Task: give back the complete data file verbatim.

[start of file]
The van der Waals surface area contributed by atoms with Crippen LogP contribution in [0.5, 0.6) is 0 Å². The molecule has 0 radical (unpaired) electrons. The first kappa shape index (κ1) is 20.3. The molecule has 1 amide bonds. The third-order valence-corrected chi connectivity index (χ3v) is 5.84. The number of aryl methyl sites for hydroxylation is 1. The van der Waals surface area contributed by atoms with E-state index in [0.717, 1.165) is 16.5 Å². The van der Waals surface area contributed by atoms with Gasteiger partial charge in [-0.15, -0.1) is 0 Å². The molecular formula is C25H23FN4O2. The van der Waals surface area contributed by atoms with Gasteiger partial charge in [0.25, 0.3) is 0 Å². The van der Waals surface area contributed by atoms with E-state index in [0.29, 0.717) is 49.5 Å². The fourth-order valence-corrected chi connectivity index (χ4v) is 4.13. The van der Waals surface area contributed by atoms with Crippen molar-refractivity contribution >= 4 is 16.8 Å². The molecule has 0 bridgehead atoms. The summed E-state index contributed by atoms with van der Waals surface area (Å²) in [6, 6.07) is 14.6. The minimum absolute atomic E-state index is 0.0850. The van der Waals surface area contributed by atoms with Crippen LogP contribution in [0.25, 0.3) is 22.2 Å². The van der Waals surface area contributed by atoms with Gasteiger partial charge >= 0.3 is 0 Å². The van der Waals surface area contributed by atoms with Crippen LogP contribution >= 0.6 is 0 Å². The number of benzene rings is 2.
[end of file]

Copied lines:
The van der Waals surface area contributed by atoms with Crippen LogP contribution in [0.5, 0.6) is 0 Å². The molecule has 0 radical (unpaired) electrons. The first kappa shape index (κ1) is 20.3. The molecule has 1 amide bonds. The third-order valence-corrected chi connectivity index (χ3v) is 5.84. The number of aryl methyl sites for hydroxylation is 1. The van der Waals surface area contributed by atoms with E-state index in [0.717, 1.165) is 16.5 Å². The van der Waals surface area contributed by atoms with Gasteiger partial charge in [-0.15, -0.1) is 0 Å². The molecular formula is C25H23FN4O2. The van der Waals surface area contributed by atoms with Gasteiger partial charge in [0.25, 0.3) is 0 Å². The van der Waals surface area contributed by atoms with E-state index in [0.29, 0.717) is 49.5 Å². The fourth-order valence-corrected chi connectivity index (χ4v) is 4.13. The van der Waals surface area contributed by atoms with Crippen molar-refractivity contribution >= 4 is 16.8 Å². The molecule has 0 bridgehead atoms. The summed E-state index contributed by atoms with van der Waals surface area (Å²) in [6, 6.07) is 14.6. The minimum absolute atomic E-state index is 0.0850. The van der Waals surface area contributed by atoms with Crippen LogP contribution in [0.25, 0.3) is 22.2 Å². The van der Waals surface area contributed by atoms with Gasteiger partial charge >= 0.3 is 0 Å². The van der Waals surface area contributed by atoms with Crippen LogP contribution >= 0.6 is 0 Å². The number of benzene rings is 2.